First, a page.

The workers and students at the University of New Orleans are still reeling from post-Katrina enrollment decline coupled with crumbling infrastructure and divestment from the state government. They’ve been left behind in one of the greatest cities in the world, a baffling choice by Louisiana politicians.
During the organizing blitz, UNO staff workers said they themselves were forced to clean overflowing toilets, fix leaks in the ceiling, and even clean up dead rats left to cook in the summer heat – all due to the privatization of their maintenance department. Faculty and Grad Workers lamented the lack of support for their students who have been left to fend for themselves and the forgotten departments where faculty leave and are never replaced.
The work that United Campus Workers Louisiana is doing at UNO is very much needed and has never been more crucial to the survival of their campus. Workers want to save their university and so during this blitz, we were tasked with identifying workers who were willing to stand up and fight back.
I can safely say the UCW-UNO Chapter is off to a good start because of dedicated member leaders and strong staff support. They are identifying leaders and issues, developing authentic relationships, and having Structured Organizing Conversations through a methodological approach
We involved in the blitz split the campus into “turfs” and paired up to tackle our assignments. We went floor by floor and tried to catch faculty during office hours or right after classes ended. When we saw a worker in the hallway, we stopped and asked them about their jobs. We went into study spaces, counseling centers, and staff offices to talk with workers from all sectors.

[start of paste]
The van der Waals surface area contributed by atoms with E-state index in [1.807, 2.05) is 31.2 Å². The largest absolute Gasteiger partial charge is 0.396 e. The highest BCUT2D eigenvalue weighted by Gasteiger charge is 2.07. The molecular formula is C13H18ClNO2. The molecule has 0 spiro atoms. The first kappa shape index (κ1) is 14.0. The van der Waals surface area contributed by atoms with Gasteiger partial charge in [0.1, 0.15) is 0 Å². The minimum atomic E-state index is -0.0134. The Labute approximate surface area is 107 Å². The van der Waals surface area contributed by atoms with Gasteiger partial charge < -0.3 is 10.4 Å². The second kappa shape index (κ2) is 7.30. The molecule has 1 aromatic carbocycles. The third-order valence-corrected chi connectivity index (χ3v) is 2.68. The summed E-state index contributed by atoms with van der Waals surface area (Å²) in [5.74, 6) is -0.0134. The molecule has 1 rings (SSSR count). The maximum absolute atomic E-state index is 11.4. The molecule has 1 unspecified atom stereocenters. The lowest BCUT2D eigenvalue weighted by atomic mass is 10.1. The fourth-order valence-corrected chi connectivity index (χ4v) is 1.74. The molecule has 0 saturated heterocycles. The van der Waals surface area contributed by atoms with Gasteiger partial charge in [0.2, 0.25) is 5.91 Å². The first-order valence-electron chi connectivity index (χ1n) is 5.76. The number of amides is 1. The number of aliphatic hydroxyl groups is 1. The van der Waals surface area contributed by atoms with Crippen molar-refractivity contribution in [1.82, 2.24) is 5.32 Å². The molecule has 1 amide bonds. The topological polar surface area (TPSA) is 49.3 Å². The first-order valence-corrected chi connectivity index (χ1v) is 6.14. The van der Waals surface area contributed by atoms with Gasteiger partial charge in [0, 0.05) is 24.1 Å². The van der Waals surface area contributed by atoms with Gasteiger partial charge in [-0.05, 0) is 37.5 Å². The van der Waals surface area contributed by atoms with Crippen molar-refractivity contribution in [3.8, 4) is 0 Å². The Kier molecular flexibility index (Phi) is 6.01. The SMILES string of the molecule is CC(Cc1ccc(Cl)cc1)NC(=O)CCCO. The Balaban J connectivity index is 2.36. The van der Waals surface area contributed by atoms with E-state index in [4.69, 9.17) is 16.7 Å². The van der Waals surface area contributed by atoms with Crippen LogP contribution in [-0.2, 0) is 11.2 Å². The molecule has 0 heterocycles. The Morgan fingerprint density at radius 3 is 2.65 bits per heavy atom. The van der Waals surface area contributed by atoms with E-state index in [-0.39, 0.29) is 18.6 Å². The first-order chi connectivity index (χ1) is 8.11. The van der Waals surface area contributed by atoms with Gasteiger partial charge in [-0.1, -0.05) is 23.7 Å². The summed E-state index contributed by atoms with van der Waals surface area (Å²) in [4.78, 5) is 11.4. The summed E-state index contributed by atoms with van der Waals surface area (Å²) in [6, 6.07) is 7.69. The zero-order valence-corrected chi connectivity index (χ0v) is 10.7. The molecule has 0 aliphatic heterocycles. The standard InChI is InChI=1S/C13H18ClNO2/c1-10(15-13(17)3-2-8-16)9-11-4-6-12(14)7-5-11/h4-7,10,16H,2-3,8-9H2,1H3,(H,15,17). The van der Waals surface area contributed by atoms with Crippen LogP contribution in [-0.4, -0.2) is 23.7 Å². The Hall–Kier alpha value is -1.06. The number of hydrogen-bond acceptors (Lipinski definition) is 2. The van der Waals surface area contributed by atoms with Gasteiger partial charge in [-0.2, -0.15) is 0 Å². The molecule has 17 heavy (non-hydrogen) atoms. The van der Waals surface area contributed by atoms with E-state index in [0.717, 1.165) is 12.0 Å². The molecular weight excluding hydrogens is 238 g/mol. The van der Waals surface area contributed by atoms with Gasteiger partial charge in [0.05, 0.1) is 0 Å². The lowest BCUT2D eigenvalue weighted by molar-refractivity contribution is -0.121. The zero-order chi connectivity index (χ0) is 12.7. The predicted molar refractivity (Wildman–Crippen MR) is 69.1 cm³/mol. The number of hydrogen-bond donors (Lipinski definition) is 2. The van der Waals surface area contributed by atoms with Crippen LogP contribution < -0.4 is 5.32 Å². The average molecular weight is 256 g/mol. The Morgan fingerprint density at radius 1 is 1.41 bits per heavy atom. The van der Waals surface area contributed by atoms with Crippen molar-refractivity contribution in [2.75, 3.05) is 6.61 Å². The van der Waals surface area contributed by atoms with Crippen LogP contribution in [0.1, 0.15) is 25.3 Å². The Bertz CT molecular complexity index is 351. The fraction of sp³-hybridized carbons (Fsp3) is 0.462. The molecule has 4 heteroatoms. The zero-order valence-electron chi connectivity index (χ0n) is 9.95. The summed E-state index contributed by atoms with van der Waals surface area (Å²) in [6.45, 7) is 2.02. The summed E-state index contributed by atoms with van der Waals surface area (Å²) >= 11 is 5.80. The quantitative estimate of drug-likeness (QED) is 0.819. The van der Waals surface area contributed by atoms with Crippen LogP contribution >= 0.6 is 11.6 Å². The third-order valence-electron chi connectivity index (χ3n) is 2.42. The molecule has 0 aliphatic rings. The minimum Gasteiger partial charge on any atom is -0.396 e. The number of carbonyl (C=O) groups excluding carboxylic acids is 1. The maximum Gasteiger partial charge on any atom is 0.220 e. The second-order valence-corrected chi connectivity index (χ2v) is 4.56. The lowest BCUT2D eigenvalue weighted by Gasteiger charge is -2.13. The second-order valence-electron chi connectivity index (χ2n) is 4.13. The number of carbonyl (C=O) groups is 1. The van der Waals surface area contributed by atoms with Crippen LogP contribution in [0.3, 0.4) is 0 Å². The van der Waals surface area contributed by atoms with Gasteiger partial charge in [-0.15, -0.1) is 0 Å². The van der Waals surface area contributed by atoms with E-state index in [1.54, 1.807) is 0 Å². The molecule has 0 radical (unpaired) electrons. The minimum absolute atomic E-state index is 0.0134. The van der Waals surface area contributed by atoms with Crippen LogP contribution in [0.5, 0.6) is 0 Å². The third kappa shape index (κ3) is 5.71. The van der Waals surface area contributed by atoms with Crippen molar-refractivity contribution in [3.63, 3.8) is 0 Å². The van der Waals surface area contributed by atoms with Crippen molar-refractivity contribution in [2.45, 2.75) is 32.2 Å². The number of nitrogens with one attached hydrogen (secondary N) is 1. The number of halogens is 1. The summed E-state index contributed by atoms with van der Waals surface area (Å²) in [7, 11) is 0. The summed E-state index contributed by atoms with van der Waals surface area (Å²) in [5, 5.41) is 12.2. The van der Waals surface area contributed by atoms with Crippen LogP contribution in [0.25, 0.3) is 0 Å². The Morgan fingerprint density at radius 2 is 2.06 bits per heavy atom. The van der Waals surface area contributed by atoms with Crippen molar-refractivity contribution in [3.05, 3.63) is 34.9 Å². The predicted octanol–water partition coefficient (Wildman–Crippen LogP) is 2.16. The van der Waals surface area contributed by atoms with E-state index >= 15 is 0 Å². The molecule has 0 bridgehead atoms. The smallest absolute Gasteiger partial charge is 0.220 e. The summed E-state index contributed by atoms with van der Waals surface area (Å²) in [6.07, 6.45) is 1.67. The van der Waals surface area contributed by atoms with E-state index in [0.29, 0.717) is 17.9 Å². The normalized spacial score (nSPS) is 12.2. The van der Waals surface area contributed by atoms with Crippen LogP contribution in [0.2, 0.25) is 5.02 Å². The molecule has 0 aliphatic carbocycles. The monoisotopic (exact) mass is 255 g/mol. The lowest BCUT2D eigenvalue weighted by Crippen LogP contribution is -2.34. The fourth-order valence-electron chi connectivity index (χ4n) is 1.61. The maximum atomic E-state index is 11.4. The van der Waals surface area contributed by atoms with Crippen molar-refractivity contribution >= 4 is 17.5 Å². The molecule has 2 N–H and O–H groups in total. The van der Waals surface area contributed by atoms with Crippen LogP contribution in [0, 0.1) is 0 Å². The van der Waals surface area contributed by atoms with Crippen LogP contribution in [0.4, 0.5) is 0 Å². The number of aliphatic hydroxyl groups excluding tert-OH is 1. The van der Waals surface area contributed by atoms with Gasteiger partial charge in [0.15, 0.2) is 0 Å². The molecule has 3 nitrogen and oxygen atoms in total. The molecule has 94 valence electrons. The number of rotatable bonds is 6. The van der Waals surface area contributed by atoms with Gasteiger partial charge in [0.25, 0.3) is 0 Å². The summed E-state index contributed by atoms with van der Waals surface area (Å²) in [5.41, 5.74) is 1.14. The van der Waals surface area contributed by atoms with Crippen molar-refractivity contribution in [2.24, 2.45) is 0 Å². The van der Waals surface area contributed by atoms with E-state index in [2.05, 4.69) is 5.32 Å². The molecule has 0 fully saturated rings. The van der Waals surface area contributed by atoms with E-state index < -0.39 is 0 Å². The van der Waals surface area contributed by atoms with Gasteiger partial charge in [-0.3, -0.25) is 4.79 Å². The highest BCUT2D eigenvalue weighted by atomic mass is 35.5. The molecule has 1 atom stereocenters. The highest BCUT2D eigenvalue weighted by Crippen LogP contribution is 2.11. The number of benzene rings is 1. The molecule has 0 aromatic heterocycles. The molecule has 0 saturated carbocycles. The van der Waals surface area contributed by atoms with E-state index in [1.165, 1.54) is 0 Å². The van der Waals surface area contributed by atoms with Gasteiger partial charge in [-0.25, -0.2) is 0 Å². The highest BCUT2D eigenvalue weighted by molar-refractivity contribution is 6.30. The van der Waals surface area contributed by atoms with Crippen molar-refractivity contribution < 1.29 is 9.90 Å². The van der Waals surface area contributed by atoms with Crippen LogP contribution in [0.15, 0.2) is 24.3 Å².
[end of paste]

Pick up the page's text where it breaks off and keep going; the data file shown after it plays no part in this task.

This method of identifying potential members and establishing genuine relationships is what I’ll bring back to my organizing work at William & Mary. We need to have thousands of these conversations with our coworkers to build the power we need to change Virginia Higher Education. As Chapter Chair, it is my job to encourage member leaders to get out into their workplaces and have these tough but rewarding conversations.
UNO’s fight is W&M’s fight, and the state of their chapter reminds me of where William & Mary Workers Union was a short nine months ago. This blitz demonstrated to me the power and necessity of building solidarity across state lines- especially with union siblings who’ve just begun to seriously organize. I hope that we helped UNO establish a firmer ground upon which to fight because I know the lessons Laura and I learned from our UNO siblings will substantially improve the work we’re doing at UCW-VA.